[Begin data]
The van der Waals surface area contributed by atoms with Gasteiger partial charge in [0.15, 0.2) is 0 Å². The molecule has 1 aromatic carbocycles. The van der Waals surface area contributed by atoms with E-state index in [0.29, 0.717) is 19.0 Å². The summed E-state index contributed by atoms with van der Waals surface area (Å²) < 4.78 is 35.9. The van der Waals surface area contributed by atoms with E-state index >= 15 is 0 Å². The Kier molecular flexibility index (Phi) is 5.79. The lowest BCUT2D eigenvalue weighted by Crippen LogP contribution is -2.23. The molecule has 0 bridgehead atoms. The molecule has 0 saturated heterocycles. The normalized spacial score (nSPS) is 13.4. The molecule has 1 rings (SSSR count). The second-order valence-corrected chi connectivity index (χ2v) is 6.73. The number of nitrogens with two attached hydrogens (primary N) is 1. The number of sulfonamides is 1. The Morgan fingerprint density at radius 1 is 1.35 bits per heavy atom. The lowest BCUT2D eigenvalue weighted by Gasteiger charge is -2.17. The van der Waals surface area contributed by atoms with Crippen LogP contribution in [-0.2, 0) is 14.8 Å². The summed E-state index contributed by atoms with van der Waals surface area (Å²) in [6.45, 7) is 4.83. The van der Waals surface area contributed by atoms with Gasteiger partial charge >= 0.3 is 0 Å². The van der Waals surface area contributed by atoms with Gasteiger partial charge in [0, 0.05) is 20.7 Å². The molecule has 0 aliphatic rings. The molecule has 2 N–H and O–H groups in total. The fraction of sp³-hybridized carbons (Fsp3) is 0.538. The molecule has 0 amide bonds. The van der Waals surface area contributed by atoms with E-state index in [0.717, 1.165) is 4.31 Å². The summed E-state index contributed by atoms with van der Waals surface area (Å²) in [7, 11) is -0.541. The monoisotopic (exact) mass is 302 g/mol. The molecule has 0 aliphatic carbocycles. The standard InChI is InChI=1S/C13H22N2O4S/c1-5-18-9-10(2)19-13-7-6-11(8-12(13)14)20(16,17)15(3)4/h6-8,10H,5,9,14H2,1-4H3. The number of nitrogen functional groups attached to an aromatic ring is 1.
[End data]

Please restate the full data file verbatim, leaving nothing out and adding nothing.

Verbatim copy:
The van der Waals surface area contributed by atoms with Gasteiger partial charge in [0.15, 0.2) is 0 Å². The molecule has 1 aromatic carbocycles. The van der Waals surface area contributed by atoms with E-state index in [0.29, 0.717) is 19.0 Å². The summed E-state index contributed by atoms with van der Waals surface area (Å²) < 4.78 is 35.9. The van der Waals surface area contributed by atoms with E-state index >= 15 is 0 Å². The Kier molecular flexibility index (Phi) is 5.79. The lowest BCUT2D eigenvalue weighted by Crippen LogP contribution is -2.23. The molecule has 0 bridgehead atoms. The molecule has 0 saturated heterocycles. The normalized spacial score (nSPS) is 13.4. The molecule has 1 rings (SSSR count). The second-order valence-corrected chi connectivity index (χ2v) is 6.73. The number of nitrogens with two attached hydrogens (primary N) is 1. The number of sulfonamides is 1. The Morgan fingerprint density at radius 1 is 1.35 bits per heavy atom. The lowest BCUT2D eigenvalue weighted by Gasteiger charge is -2.17. The van der Waals surface area contributed by atoms with Crippen LogP contribution in [-0.2, 0) is 14.8 Å². The summed E-state index contributed by atoms with van der Waals surface area (Å²) in [6.45, 7) is 4.83. The van der Waals surface area contributed by atoms with Gasteiger partial charge >= 0.3 is 0 Å². The van der Waals surface area contributed by atoms with Gasteiger partial charge in [0, 0.05) is 20.7 Å². The molecule has 0 aliphatic rings. The molecule has 2 N–H and O–H groups in total. The fraction of sp³-hybridized carbons (Fsp3) is 0.538. The molecule has 0 amide bonds. The van der Waals surface area contributed by atoms with E-state index in [0.717, 1.165) is 4.31 Å². The summed E-state index contributed by atoms with van der Waals surface area (Å²) in [7, 11) is -0.541. The monoisotopic (exact) mass is 302 g/mol. The molecule has 0 aliphatic carbocycles. The standard InChI is InChI=1S/C13H22N2O4S/c1-5-18-9-10(2)19-13-7-6-11(8-12(13)14)20(16,17)15(3)4/h6-8,10H,5,9,14H2,1-4H3. The number of nitrogen functional groups attached to an aromatic ring is 1.